It is also important to note that the aspect ratio of the individual perspective views is not required to be the same as the displayed image. Well known scaling and centering operations can be used to properly compose and present an interdigitated image in such cases.
Computing the interdigitation mapping is an essential step in computer software based autostereo composition programs. Although the interdigitation mapping relates perspective view subpixel locations to display subpixel locations, this mapping can be simplified. The simplification is based on realizing that the locations in the views and the display pixel locations are proportional to one another. Hence, simply determining which view is mapped to each display subpixel location will suffice for defining the interdigitation mapping. Therefore, once we can determine the correct view to map to a subpixel in the final displayed image, the actual color value to use in the view is determined by selecting the color subpixel at the proportional location in the displayed image.
The computation of interdigitation mapping is disclosed in U.S. Publication No. 20020011969, and is a process we call INTERZIGGING™. In this disclosure, we often use the generic term interdigitation because the process we describe is applicable to interdigitation procedures in general, as well as our proprietary INTERZIG™ process. The length of time to calculate this map is directly proportional to the resolution of the autostereo display. The mapping is one-to-one and uniquely defines the intermixing of perspective views to the subpixels in the displayed image. Stereoscopic properties such as the zero-parallax location in the viewed scene and parallax strength are already inherently expressed in the perspective images, which are considered input to the process and are not affected by the interdigitation mapping.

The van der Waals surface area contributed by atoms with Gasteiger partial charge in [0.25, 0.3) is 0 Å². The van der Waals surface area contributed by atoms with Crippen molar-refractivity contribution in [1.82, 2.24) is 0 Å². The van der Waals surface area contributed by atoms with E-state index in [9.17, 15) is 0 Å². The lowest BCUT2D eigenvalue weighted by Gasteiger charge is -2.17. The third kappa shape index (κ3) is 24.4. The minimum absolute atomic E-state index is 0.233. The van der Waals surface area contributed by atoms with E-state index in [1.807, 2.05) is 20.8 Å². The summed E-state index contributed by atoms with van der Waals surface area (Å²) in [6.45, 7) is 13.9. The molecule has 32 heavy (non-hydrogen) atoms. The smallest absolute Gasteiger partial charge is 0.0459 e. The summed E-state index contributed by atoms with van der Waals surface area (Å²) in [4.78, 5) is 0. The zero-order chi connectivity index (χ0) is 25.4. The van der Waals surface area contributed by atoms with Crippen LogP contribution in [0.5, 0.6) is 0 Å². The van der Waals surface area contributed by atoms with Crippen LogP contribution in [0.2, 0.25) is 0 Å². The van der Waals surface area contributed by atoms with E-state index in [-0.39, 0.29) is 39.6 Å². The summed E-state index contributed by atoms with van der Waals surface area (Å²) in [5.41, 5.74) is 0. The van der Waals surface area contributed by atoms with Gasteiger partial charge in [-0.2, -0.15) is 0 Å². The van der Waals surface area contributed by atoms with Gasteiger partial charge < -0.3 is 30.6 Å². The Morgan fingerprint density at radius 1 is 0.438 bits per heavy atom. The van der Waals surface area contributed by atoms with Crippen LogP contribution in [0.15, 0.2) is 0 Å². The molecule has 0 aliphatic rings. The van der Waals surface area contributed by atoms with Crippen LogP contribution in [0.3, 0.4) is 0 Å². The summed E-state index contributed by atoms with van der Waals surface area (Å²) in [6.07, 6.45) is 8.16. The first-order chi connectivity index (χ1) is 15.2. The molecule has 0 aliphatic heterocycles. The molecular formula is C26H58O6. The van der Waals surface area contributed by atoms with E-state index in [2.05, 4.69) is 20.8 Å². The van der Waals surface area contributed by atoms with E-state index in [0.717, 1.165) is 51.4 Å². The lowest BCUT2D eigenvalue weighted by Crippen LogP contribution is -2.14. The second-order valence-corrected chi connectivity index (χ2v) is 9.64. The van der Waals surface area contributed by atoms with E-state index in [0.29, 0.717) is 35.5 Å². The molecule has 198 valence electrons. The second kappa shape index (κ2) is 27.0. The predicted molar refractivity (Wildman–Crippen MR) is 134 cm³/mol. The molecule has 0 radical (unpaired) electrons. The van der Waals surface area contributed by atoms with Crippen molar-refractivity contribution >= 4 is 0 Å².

Our research with the SynthaGram® technology has led us to the conclusion that applying a special filter by a convolution process can produce an improved, sharper effect. Experiments have determined that this filter is best applied as a post process to the interdigitated image in a manner similar to any other filtering process.
There are various categories of computer applications that can be designed for use with such an autostereoscopic display. Such categories can include still image viewing, movie viewing, and real-time interactive animation or simulation. Although windowed computer applications are also supported on autostereoscopic displays, our discussion here is focused on full screen applications. It should be obvious to those skilled in the art that the hardware-based implementations we discuss below are readily adaptable to windowed-based computer applications.